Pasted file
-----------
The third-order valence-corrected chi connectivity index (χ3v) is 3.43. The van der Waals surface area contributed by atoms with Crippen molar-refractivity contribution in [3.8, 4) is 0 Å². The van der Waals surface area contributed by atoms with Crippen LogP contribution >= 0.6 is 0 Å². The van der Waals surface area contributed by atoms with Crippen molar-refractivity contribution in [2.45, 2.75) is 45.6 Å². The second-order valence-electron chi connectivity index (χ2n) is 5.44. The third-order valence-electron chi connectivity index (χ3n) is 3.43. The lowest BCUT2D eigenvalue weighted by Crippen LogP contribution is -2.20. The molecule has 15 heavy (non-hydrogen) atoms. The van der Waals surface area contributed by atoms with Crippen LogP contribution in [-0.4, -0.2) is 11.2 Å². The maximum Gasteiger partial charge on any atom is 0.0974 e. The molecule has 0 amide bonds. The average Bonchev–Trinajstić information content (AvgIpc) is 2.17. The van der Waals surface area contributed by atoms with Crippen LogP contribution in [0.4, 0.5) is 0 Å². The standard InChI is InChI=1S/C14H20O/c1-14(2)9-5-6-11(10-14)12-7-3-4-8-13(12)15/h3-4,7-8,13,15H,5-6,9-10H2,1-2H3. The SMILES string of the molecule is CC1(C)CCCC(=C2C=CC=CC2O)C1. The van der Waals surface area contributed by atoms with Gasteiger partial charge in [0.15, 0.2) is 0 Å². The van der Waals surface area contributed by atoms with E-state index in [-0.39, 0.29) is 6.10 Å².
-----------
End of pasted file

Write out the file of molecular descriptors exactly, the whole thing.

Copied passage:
The third-order valence-corrected chi connectivity index (χ3v) is 3.43. The van der Waals surface area contributed by atoms with Crippen molar-refractivity contribution in [3.8, 4) is 0 Å². The van der Waals surface area contributed by atoms with Crippen LogP contribution >= 0.6 is 0 Å². The van der Waals surface area contributed by atoms with Crippen molar-refractivity contribution in [2.45, 2.75) is 45.6 Å². The second-order valence-electron chi connectivity index (χ2n) is 5.44. The third-order valence-electron chi connectivity index (χ3n) is 3.43. The lowest BCUT2D eigenvalue weighted by Crippen LogP contribution is -2.20. The molecule has 15 heavy (non-hydrogen) atoms. The van der Waals surface area contributed by atoms with Crippen LogP contribution in [-0.4, -0.2) is 11.2 Å². The maximum Gasteiger partial charge on any atom is 0.0974 e. The molecule has 0 amide bonds. The average Bonchev–Trinajstić information content (AvgIpc) is 2.17. The van der Waals surface area contributed by atoms with Crippen LogP contribution in [0.4, 0.5) is 0 Å². The standard InChI is InChI=1S/C14H20O/c1-14(2)9-5-6-11(10-14)12-7-3-4-8-13(12)15/h3-4,7-8,13,15H,5-6,9-10H2,1-2H3. The SMILES string of the molecule is CC1(C)CCCC(=C2C=CC=CC2O)C1. The van der Waals surface area contributed by atoms with Gasteiger partial charge in [0.15, 0.2) is 0 Å². The van der Waals surface area contributed by atoms with E-state index in [-0.39, 0.29) is 6.10 Å².